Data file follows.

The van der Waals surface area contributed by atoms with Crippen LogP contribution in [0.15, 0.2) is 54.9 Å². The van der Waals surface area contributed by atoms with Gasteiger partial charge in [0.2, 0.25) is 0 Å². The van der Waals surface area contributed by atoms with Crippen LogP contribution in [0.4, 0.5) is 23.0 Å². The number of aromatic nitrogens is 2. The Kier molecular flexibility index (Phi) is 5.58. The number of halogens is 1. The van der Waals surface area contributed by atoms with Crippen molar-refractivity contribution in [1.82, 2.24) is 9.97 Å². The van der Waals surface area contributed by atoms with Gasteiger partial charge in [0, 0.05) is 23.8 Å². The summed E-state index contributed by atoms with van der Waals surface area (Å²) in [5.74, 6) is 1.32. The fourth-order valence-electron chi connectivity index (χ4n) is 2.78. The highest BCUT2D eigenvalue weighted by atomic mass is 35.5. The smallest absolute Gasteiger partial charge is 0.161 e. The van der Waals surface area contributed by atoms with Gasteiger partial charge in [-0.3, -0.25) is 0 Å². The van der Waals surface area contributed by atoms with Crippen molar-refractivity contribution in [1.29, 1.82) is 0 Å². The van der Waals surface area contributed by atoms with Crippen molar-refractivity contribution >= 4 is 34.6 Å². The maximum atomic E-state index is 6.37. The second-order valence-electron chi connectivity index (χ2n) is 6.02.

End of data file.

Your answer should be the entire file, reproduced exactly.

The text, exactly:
The van der Waals surface area contributed by atoms with Crippen LogP contribution in [0.15, 0.2) is 54.9 Å². The van der Waals surface area contributed by atoms with Gasteiger partial charge in [0.2, 0.25) is 0 Å². The van der Waals surface area contributed by atoms with Crippen LogP contribution in [0.4, 0.5) is 23.0 Å². The number of aromatic nitrogens is 2. The Kier molecular flexibility index (Phi) is 5.58. The number of halogens is 1. The van der Waals surface area contributed by atoms with Crippen molar-refractivity contribution in [1.82, 2.24) is 9.97 Å². The van der Waals surface area contributed by atoms with Gasteiger partial charge in [0, 0.05) is 23.8 Å². The summed E-state index contributed by atoms with van der Waals surface area (Å²) in [5.74, 6) is 1.32. The fourth-order valence-electron chi connectivity index (χ4n) is 2.78. The highest BCUT2D eigenvalue weighted by atomic mass is 35.5. The smallest absolute Gasteiger partial charge is 0.161 e. The van der Waals surface area contributed by atoms with Gasteiger partial charge in [-0.3, -0.25) is 0 Å². The van der Waals surface area contributed by atoms with Crippen molar-refractivity contribution in [1.29, 1.82) is 0 Å². The van der Waals surface area contributed by atoms with Crippen molar-refractivity contribution >= 4 is 34.6 Å². The maximum atomic E-state index is 6.37. The second-order valence-electron chi connectivity index (χ2n) is 6.02.